Friday, December 31, 2010

Food Book Presents

This Christmas, I received two interesting, quasi-historical books about food.

Solley, Patricia.  An Exaltation of Soups:  the Soul-Satisfying Story of Soup, As Told in More Than 100 Recipes.  Three Rivers Press, 2004.

Smith, Andrew F.  Popped Culture:  A Social History of Popcorn in America.  University of South Carolina Press, 1999.

By now, I have dipped into both books enough to be able to provide mini-reviews of them (despite the bout of flu, or food poisoning, that I contracted over Christmas weekend).

Patricia Solley is the woman responsible for, a site about soups of all kinds from all lands.  The book is a lot like the site.  It is full of good recipes and amusing cultural and historic trivia.  Although many of the recipes strike me as too difficult to make or too strange to eat, I've made a list of six or eight foreign soups I must try, including spiced plum soup (a Polish dish), salted lamb and pea soup (Icelandic) and iced cucumber soup (Bulgarian).  Some of the soups I'm interested in making will finally, after years of avoidance, require me to obtain either a blender or a food processor.  Naturally, I will write about any of my soupy experiments here.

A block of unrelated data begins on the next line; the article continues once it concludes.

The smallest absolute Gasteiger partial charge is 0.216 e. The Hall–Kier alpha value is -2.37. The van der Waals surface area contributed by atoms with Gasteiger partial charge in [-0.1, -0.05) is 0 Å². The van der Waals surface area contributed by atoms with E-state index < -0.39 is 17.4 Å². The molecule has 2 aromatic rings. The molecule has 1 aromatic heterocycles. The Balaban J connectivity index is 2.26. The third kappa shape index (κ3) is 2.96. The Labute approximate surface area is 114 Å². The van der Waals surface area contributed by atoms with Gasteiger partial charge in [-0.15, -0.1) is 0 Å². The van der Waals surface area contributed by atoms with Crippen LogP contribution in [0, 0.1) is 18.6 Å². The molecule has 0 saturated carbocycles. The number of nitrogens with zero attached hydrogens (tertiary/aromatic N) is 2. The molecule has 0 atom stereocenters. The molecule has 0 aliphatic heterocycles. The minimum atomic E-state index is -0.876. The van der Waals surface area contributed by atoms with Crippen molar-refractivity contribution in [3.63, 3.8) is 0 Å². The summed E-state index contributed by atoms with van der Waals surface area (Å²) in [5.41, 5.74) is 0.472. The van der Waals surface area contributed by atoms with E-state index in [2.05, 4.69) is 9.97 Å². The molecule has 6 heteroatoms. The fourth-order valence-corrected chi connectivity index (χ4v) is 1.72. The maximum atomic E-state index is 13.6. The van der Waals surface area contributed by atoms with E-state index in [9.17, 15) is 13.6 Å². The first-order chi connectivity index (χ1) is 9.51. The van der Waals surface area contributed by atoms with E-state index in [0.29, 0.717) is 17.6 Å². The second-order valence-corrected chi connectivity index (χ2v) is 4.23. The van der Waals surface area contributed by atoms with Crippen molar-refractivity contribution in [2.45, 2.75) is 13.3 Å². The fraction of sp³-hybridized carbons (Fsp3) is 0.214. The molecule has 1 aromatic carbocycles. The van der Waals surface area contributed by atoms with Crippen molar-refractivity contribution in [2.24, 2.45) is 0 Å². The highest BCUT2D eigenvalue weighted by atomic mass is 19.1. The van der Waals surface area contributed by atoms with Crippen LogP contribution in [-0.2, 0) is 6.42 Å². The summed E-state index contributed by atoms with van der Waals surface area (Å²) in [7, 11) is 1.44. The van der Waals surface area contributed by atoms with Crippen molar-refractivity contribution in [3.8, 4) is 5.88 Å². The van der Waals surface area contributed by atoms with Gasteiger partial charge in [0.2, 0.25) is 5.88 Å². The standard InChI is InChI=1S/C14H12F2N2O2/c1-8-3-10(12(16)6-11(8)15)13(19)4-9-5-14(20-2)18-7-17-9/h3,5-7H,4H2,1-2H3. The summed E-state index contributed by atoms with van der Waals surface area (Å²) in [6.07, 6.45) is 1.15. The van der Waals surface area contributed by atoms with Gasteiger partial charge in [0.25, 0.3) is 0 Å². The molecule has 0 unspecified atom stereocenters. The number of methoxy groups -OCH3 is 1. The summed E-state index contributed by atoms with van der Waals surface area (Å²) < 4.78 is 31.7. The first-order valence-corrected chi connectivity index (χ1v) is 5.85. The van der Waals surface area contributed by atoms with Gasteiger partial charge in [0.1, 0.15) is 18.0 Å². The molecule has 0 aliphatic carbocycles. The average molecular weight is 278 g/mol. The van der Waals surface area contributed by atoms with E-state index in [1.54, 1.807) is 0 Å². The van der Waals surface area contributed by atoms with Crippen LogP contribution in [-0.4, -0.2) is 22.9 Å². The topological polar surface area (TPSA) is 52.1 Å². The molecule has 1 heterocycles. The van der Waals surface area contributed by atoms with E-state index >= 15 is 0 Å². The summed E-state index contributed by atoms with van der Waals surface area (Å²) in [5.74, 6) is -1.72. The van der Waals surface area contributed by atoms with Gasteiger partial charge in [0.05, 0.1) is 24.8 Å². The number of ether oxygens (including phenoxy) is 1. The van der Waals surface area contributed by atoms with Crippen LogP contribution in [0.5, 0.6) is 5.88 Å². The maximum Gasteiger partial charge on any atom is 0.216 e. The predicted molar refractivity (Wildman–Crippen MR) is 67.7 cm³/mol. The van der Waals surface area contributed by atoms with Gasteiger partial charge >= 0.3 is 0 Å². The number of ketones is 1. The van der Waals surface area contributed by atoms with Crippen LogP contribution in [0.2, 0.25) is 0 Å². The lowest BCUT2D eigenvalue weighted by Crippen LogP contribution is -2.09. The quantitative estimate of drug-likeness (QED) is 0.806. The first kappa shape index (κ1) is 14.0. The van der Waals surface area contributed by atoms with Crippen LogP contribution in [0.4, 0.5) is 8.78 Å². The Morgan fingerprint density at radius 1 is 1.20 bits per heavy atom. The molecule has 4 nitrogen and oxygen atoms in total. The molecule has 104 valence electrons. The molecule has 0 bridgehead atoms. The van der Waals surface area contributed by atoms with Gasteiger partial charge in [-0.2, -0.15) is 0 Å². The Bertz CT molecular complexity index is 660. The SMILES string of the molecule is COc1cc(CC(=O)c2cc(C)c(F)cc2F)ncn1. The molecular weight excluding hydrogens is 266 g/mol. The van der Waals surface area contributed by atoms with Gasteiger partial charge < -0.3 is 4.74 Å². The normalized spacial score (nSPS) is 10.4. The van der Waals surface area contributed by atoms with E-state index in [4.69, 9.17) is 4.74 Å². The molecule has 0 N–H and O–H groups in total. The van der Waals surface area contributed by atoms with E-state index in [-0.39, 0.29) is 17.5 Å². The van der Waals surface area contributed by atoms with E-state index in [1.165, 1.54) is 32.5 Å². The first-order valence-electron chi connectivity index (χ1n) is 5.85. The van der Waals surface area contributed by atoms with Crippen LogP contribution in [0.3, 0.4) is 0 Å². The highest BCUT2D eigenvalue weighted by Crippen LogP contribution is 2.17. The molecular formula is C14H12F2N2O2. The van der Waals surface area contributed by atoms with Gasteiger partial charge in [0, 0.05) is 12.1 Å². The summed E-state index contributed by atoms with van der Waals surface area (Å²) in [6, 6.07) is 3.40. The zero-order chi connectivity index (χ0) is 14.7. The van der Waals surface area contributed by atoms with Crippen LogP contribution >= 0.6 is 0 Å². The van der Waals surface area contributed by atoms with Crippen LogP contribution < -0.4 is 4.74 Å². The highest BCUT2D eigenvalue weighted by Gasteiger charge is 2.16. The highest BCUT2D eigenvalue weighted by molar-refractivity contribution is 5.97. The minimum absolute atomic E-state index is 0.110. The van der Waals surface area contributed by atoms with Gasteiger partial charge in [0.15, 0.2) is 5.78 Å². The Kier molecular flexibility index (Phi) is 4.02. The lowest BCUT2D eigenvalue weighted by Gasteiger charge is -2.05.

Mr. Smith's book is more perplexing.  He announces that it was his intent to write a serious history of popcorn, and he bemoans at some length the dearth of serious, well-researched books about culinary history.  Despite that fact, Popped Culture consists largely, though not solely, of a collection of trivia and anecdotes about how popcorn was popularized, made, and eaten in America.  This may be because of the difficulty of collecting information about popcorn in "food histories" and Mr. Smith's concomitant need to search for evidence in indirect and unusual places (old cookbooks and newspaper articles, for example).  But part of the problem is that Mr. Smith chose to organize his book by topic instead of chronologically--though a chronological organization might have suited his stated purpose--a history of popcorn and its impact on American culture--better.

On the other hand, some of Mr. Smith's trivia are very interesting indeed.  His description of the archaeological investigations that led to evidence that certain Mesoamerican Indians did, in fact, make popcorn is fascinating, as is his description of the many ways in which popcorn was popped in nineteenth century America and the devices invented to make the process simpler and culinarily more appealing (by limiting the smoky flavor).  And Mr. Smith's book, like Ms. Solley's book, contains a number of recipes that use popcorn (including, to my surprise, pudding recipes and stuffing recipes).

So although these books do not provide the kind of historical information that interests me most, they promise plenty of fun, as well as good eating.

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